My (mimic) octopus teacher — How to build authenticity at work
I’ve been thinking a lot about the importance of authenticity at work. It’s a key element of my whole-person approach to creating human-centred workplaces.
I was rootling through some old pictures of the time I was doing reef conservation work in the Philippines and came across a video I took of an amazing mimic octopus. It seemed the perfect metaphor for the impact of being a shape shifter when we’re at work, rather than showing up fully as ourselves.
Truly extraordinary creatures, it’s estimated they can mimic up to 30 different animals as a way to hide themselves from potential predators. It’s a heck of a survival strategy to literally shape shift at will. Some might say the perfect way to fit in.
The video made me think about the times we become shape shifters at work, devaluing our own authentic selves in order to fit in. It’s a survival strategy too, but ultimately one for which we pay a huge price.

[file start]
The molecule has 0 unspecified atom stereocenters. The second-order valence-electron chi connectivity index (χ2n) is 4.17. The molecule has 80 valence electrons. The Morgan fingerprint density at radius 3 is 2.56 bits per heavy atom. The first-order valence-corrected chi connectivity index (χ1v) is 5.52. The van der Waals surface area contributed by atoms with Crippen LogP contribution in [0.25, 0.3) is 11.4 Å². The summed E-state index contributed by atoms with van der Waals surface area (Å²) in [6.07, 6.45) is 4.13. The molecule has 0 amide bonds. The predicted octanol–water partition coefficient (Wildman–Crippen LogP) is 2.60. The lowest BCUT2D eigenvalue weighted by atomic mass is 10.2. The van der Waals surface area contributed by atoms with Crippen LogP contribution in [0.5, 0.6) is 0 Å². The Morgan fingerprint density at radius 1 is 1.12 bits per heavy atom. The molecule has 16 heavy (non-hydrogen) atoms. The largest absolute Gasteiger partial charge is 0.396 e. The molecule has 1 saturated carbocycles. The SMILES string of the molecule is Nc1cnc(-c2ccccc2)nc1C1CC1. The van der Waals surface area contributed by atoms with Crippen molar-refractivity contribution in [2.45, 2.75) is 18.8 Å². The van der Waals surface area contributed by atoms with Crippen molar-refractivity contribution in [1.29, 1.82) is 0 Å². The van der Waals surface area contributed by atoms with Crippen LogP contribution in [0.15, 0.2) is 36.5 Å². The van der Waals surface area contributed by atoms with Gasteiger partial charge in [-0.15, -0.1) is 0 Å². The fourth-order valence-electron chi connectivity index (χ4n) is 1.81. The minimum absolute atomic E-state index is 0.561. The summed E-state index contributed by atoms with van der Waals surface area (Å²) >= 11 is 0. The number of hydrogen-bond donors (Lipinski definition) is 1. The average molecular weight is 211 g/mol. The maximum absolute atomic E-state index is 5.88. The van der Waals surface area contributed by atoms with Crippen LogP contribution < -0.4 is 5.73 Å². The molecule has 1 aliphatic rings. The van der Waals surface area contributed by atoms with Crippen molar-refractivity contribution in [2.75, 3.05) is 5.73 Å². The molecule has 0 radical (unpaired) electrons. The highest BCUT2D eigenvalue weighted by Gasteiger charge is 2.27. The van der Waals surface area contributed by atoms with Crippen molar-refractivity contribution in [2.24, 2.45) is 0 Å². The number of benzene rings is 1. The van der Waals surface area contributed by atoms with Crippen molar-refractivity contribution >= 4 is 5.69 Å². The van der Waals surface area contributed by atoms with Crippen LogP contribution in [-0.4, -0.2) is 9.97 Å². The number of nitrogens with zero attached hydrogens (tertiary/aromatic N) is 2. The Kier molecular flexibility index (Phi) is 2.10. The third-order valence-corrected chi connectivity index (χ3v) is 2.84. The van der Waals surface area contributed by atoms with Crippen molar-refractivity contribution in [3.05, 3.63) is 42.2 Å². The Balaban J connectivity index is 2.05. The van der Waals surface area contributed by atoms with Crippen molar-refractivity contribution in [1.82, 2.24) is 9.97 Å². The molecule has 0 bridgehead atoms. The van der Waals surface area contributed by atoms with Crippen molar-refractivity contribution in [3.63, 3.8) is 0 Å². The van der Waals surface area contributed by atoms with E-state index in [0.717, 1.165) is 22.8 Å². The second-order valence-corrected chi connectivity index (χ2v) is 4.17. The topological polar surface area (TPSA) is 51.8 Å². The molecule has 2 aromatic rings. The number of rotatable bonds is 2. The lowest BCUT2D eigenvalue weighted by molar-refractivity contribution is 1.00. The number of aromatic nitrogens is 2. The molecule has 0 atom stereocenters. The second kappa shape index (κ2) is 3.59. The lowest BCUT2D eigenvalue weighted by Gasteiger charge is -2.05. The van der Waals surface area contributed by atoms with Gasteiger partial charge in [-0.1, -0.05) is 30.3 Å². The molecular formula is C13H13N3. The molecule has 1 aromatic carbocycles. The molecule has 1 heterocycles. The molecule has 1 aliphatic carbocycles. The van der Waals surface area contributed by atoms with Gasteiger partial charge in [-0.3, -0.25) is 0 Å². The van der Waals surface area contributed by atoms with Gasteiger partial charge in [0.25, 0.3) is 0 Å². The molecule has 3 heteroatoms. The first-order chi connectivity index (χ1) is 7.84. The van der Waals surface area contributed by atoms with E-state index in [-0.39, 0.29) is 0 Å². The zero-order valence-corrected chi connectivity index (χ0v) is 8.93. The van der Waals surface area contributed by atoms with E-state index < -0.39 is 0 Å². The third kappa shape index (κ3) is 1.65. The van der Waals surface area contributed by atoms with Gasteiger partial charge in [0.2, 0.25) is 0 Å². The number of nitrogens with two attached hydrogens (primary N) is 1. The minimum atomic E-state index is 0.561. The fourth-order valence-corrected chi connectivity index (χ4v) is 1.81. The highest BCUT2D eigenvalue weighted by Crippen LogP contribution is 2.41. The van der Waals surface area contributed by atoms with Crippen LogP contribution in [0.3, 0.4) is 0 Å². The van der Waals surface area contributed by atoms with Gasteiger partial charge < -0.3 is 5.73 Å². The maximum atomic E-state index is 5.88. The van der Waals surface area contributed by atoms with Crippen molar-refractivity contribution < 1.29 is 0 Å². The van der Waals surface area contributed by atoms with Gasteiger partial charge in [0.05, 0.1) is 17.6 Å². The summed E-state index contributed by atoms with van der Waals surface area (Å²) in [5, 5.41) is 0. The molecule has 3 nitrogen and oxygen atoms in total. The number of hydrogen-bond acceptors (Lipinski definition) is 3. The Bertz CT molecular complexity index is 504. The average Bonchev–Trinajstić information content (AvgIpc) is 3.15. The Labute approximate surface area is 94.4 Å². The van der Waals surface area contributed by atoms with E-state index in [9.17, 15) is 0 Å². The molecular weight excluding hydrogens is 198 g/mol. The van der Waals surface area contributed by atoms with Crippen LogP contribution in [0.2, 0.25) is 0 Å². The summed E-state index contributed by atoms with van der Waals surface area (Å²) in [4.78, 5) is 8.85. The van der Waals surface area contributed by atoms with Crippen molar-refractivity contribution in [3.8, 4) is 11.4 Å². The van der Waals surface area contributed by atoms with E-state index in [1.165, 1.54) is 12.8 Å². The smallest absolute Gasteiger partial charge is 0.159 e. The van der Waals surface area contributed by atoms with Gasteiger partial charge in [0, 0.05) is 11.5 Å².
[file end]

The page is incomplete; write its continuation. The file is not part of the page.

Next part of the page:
When we act inauthentically, even unintentionally, we can lose touch with ourselves, get stuck in jobs and organisations that aren’t aligned to our values, feel lonely and disconnected, and even go so far as to demolish our self-esteem and sense of worth.
Imagine how that impacts on performance and happiness at work.
How to be an authentic leader
As a leader, encourage authenticity at work by creating space for employees to flourish and grow just as they are. Creating non-judgemental spaces where people can express themselves can still be done within the boundaries of decency and professionalism.